Brooklyn Public Library

Mobile AppDownload our Mobile App

eNewsletterSubscribe to BPL eNews


Blowing our horn

Sep 29, 2011 5:20 PM | 0 comments

Today's New York Times article about Rabbi Levi Meisner, master of the shofar and  teacher to aspiring shofar blowers of the world, inspired us to seek out shofar experts recorded in our Brooklyn Daily Eagle files. The shofar, a horn trumpet blown to celebrate Rosh Hashanah, the Jewish New Year, has been seen and heard more than once on the library's plaza. And we have, it turns out, an embarras de richesse of shofar photographs; in fact if proof were ever needed that the art of blowing the shofar has deep roots in Brooklyn, it is right here in the Eagle files. Here is a small selection of them.

THE 5,706TH YEAR BEGINS--As the sun set yesterday Jews throughout the world began to celebrate the two-day holiday of Rosh ha-Shanah, the New Year. It will be the 5,706th year of Jewish history. At the Brooklyn Hebrew Home and Hospital for the Aged, 813 Howard Ave., five worshippers pose with the Shofar, the traditional ram's horn which symbolizes the start of the holy season. Left to right are Selig Zaretsky, Aaron Lederman, Moshe Korn, Harry Rubin and Charles Cohen. Brooklyn Daily Eagle, Sept 8, 1945

I am glad to see the admission that the gentlemen above are "posing" with the shofar, because I am not at all sure that any of the embouchures pictured here could actually generate a sound. We will have to give Rabbi Feuerman, visiting the Air Force Base in Texas, the benefit of the doubt as his mouth is obscured by the shofar itself. Perhaps not the photographer's finest hour, that one.

HAPPY NEW YEAR!  Shown ushering in Jewish New Year 5713 at sunset last night is Charles Finkelstein, 89, of Warschauer Haym Solomon Home for the Aged, which is erecting a new building at Bay 34th St and Cropsey Ave. Brooklyn Daily Eagle, Sept 20, 1952

1952-5713--Traditional high holiday services ushered in the New Year at Brooklyn Jewish Hospital. Shown, left to right, in the hospital's Kalmon Solomon Chapel are nurse Floretta Appel and Samuel Katz, a patient in wheel chair; Charles Wolf, another patient; Rabbi Harry Bronstein, chanting the services, and Rabbi Leon Essex, blowing the shofar, a ram's horn. Brooklyn Daily Eagle Sept 20, 1952.

USHERING IN A NEW YEAR--Chaplain Howard H. Feuerman of the Mesivta Chaim Berlin Rabbinical Academy, 350 Stone Ave., blows the shofar to signal the start of Jewish New Year 5714 during services at Lackland Air Force Base, San Antonio, Texas. Chaplain Harry Silverstein also officiated at sundown services yesterday. Brooklyn Daily Eagle, Sept 10, 1953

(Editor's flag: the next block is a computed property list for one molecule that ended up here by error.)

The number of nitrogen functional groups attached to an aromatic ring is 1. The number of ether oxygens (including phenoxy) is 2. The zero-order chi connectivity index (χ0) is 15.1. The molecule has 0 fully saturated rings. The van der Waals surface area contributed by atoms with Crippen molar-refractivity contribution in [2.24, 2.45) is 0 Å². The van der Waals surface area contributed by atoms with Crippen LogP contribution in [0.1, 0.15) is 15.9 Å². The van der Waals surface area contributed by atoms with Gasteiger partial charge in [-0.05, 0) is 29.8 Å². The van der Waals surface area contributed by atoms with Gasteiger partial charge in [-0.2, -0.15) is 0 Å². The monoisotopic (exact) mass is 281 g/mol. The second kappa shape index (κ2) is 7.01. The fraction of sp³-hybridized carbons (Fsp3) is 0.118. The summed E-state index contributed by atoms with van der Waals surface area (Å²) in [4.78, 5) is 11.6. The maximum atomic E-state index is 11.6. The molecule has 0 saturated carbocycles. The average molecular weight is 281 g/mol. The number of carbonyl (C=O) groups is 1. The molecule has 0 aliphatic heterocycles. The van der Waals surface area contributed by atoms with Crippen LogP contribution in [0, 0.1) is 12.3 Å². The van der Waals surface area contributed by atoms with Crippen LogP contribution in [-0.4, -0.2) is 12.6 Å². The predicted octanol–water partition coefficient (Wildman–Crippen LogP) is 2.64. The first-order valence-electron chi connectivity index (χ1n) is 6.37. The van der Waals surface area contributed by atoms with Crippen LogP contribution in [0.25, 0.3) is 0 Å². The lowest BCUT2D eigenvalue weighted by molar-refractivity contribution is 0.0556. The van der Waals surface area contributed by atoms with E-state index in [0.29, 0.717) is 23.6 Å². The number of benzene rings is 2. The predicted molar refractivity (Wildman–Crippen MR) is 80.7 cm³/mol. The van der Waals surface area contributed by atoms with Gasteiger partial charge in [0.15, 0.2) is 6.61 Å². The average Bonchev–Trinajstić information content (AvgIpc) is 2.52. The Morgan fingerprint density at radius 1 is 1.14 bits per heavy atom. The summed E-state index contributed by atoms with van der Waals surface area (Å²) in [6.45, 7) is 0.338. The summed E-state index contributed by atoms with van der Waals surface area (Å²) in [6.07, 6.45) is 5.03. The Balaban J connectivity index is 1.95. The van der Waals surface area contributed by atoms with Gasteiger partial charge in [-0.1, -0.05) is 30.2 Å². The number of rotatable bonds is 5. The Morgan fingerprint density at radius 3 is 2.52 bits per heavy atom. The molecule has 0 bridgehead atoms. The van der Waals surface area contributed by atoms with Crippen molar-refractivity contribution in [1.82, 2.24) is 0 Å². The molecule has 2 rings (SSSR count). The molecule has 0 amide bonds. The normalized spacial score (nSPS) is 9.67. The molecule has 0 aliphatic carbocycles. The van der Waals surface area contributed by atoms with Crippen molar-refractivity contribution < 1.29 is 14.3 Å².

Back in the Days: Author Talk with photographer Jamel Shabazz, Wednesday Sept. 28, 6:30pm

Sep 22, 2011 4:43 PM | 0 comments

The Brooklyn Collection's lecture series is back from summer hiatus!  Please join us for our first author talk of the season, with Jamel Shabazz.  This legendary Brooklyn photographer talks about his life and career as he celebrates the 10th anniversary of his book Back in the Days, a photographic look at New York's hip-hop culture during the late seventies and eighties.

Wednesday, September 28th, Brooklyn Collection, 2nd Floor, Central Library, 10 Grand Army Plaza, Brooklyn NY 11238

Wine and cheese at 6:30. The talk starts promptly at 7:00. Seating is limited to 40 people. Tickets will be given out during the 30 minutes before the event.

Do you need more convincing?  Here's the trailer for the new documentary about Shabazz's work, by Wild Style director Charlie Ahearn:

Gotta go to Mo's

Sep 20, 2011 5:49 PM | 0 comments

With nine branches scattered throughout the borough, Modell's sporting goods stores are a familiar sight to most Brooklyn residents. Although the chain's first store opened on Cortlandt Street in Manhattan, Brooklyn played an important role in the company's development.

Henry Modell, November 12, 1946

Morris A. Modell founded the company in 1889 as a discount clothing shop.  Morris's son Henry inherited the business after his return from World War I, and renamed it Henry Modell & Company.  He purchased spare World War I army clothing from the Federal Government at a huge discount and passed the savings along to his customers, that acquisition changed the dynamic of Modell's.  Unlike so many other businesses, the store experienced record growth during the Great Depression.

Brooklyn Borough President Cashmore and Henry Modell at the Brooklyn pre-opening sale, 1946

In 1945, Henry created a veterans training program for returning GIs, which provided them with on-the-job training for careers in sales.  When the first Brooklyn Modell's opened at 381 Fulton Street in 1946, customers were greeted by the staff of 15, who were recent graduates of the program.

Opening day of Modell's on Fulton Street